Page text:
Why $17 billion in Credit Suisse bonds became worthless

Credit Suisse’s ‘CoCo’ bonds did exactly what they were designed to do: Transfer all the risk of debt from the bank to bondholders

Credit Suisse Group’s London offices on March 20. (Jason Alden/Bloomberg News)
5 min

Troubled bank Credit Suisse will be acquired by Swiss rival UBS, a move engineered by the Swiss government in an effort to quell concerns of a financial crisis. While the takeover offered a momentary reprieve for bank industry observers, one aspect of the deal was, on its face, confounding: The Swiss government said that some $17 billion worth of Credit Suisse bonds would get marked down to zero, meaning their holders would lose all of their investment.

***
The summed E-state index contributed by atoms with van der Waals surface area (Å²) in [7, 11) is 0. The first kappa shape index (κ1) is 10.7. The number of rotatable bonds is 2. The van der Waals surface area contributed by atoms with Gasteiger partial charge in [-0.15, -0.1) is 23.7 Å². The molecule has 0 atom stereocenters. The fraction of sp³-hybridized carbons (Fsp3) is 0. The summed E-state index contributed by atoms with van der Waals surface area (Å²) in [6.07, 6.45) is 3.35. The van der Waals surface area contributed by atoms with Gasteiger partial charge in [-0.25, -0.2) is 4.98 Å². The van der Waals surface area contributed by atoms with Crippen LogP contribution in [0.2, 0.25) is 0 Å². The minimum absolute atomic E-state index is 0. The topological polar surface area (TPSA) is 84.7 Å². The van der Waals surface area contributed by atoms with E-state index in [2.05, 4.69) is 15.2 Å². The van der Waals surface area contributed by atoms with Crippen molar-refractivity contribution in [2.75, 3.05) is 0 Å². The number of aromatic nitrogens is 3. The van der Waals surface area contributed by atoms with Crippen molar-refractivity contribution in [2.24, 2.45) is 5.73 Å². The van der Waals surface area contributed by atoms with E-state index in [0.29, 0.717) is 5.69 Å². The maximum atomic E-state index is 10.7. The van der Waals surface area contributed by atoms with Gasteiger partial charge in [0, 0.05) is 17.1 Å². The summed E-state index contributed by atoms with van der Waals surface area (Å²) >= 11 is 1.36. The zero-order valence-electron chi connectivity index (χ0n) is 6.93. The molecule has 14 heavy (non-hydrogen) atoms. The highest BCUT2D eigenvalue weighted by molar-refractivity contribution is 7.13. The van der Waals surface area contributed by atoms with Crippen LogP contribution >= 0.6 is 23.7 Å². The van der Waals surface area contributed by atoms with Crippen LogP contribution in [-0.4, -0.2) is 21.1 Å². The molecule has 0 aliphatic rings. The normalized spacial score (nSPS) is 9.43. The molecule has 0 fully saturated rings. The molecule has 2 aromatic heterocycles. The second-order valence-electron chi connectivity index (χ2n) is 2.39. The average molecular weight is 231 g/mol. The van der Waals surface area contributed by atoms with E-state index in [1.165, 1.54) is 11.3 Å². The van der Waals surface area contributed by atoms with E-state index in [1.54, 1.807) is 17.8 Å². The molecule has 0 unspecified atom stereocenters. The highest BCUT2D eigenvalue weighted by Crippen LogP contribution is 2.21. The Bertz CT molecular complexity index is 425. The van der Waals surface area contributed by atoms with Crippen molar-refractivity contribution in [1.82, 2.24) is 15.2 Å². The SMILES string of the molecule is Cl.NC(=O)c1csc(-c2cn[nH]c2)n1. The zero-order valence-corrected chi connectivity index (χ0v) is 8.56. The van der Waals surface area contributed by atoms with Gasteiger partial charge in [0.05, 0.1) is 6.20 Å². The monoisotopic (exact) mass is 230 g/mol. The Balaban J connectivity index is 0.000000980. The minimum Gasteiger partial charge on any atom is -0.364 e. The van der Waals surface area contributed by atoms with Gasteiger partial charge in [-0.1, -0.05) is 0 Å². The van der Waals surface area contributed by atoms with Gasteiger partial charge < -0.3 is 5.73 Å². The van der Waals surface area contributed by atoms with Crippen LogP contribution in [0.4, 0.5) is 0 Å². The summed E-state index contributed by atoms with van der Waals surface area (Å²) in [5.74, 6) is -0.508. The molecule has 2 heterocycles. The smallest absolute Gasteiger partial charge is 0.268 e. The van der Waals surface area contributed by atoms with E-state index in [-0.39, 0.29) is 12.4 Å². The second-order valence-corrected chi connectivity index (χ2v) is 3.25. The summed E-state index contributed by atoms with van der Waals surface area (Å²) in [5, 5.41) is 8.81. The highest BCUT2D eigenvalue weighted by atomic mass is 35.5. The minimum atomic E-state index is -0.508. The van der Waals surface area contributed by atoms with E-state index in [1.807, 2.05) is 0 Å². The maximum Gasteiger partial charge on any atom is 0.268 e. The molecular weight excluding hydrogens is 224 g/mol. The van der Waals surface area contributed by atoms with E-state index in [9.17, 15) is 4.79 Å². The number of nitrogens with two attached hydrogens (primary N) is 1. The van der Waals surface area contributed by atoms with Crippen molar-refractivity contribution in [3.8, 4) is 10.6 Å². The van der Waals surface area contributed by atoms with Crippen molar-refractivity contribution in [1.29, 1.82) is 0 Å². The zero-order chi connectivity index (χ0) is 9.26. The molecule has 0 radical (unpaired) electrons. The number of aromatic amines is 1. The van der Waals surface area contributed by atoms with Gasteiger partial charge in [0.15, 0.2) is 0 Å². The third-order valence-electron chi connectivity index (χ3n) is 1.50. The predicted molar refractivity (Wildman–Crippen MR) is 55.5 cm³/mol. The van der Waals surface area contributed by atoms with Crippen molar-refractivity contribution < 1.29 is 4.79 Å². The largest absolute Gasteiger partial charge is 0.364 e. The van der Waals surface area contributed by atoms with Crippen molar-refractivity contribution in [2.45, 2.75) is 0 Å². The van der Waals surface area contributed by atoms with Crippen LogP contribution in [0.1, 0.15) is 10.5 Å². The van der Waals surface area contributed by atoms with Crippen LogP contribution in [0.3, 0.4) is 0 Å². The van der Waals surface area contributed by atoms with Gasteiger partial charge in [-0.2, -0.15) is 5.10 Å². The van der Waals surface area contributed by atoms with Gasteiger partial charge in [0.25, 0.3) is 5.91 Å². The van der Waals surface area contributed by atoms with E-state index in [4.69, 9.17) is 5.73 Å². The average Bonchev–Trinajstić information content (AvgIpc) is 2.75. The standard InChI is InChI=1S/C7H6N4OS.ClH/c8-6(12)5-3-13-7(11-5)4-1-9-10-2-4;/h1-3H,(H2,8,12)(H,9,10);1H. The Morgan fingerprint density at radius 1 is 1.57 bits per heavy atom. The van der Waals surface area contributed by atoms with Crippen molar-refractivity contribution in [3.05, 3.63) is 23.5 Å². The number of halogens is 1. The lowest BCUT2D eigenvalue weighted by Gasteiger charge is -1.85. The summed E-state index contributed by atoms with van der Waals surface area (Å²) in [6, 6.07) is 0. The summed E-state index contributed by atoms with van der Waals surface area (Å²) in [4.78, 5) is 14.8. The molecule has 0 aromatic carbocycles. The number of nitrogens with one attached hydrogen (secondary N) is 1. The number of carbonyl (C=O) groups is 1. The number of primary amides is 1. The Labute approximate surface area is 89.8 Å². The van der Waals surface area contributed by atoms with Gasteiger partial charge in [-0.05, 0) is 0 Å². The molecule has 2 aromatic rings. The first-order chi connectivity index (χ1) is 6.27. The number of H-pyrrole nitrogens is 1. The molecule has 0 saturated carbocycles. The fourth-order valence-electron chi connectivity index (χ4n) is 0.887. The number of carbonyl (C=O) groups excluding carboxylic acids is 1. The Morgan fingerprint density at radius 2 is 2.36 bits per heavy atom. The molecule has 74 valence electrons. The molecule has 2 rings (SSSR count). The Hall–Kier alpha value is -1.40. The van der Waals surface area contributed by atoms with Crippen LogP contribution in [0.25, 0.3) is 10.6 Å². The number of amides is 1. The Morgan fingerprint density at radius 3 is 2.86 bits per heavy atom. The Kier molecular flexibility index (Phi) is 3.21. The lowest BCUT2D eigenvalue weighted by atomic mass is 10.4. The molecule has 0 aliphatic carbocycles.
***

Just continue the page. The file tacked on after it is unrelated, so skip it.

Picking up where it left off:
But these were not ordinary bonds. Designed in the wake of the Great Recession, these were issued precisely to give banks like Credit Suisse a financial cushion in the event of a severe setback. But holders of the bonds — regarded as extremely risky investments — were still angry about winding up with nothing, while Credit Suisse shareholders received shares in UBS.

Here’s what we know about the “CoCo” bonds and what their evaporation may mean for the banking sector.